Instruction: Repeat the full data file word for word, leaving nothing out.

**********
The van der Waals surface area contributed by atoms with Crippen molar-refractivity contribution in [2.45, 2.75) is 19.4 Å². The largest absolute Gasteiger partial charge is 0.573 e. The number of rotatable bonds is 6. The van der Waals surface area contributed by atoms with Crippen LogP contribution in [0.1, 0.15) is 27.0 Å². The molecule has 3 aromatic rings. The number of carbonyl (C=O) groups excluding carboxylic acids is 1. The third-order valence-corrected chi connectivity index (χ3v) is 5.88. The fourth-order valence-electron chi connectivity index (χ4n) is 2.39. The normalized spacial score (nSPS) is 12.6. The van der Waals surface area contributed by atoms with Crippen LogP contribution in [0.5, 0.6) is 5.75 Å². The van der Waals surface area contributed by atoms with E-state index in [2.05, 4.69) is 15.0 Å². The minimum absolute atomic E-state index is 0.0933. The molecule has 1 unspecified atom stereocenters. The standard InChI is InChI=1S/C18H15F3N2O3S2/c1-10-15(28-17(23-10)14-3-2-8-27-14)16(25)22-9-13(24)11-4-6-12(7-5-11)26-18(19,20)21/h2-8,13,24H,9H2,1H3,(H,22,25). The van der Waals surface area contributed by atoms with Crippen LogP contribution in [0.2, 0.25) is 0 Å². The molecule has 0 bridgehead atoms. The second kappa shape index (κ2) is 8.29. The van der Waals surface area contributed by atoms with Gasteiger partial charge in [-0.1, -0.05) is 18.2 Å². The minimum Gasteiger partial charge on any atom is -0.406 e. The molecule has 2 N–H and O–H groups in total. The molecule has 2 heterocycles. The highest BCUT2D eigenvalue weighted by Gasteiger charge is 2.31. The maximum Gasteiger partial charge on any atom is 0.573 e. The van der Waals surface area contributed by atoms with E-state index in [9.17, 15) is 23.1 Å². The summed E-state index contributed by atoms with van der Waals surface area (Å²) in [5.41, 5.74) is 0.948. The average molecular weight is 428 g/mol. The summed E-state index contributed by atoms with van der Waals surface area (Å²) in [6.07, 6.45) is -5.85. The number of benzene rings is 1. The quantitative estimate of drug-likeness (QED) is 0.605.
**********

The van der Waals surface area contributed by atoms with Crippen molar-refractivity contribution in [2.45, 2.75) is 19.4 Å². The largest absolute Gasteiger partial charge is 0.573 e. The number of rotatable bonds is 6. The van der Waals surface area contributed by atoms with Crippen LogP contribution in [0.1, 0.15) is 27.0 Å². The molecule has 3 aromatic rings. The number of carbonyl (C=O) groups excluding carboxylic acids is 1. The third-order valence-corrected chi connectivity index (χ3v) is 5.88. The fourth-order valence-electron chi connectivity index (χ4n) is 2.39. The normalized spacial score (nSPS) is 12.6. The van der Waals surface area contributed by atoms with Crippen LogP contribution in [0.5, 0.6) is 5.75 Å². The van der Waals surface area contributed by atoms with E-state index in [2.05, 4.69) is 15.0 Å². The minimum absolute atomic E-state index is 0.0933. The molecule has 1 unspecified atom stereocenters. The standard InChI is InChI=1S/C18H15F3N2O3S2/c1-10-15(28-17(23-10)14-3-2-8-27-14)16(25)22-9-13(24)11-4-6-12(7-5-11)26-18(19,20)21/h2-8,13,24H,9H2,1H3,(H,22,25). The van der Waals surface area contributed by atoms with Crippen LogP contribution in [0.2, 0.25) is 0 Å². The molecule has 0 bridgehead atoms. The second kappa shape index (κ2) is 8.29. The van der Waals surface area contributed by atoms with Gasteiger partial charge in [-0.1, -0.05) is 18.2 Å². The minimum Gasteiger partial charge on any atom is -0.406 e. The molecule has 2 N–H and O–H groups in total. The molecule has 2 heterocycles. The highest BCUT2D eigenvalue weighted by Gasteiger charge is 2.31. The maximum Gasteiger partial charge on any atom is 0.573 e. The van der Waals surface area contributed by atoms with E-state index in [9.17, 15) is 23.1 Å². The summed E-state index contributed by atoms with van der Waals surface area (Å²) in [5.41, 5.74) is 0.948. The average molecular weight is 428 g/mol. The summed E-state index contributed by atoms with van der Waals surface area (Å²) in [6.07, 6.45) is -5.85. The number of benzene rings is 1. The quantitative estimate of drug-likeness (QED) is 0.605.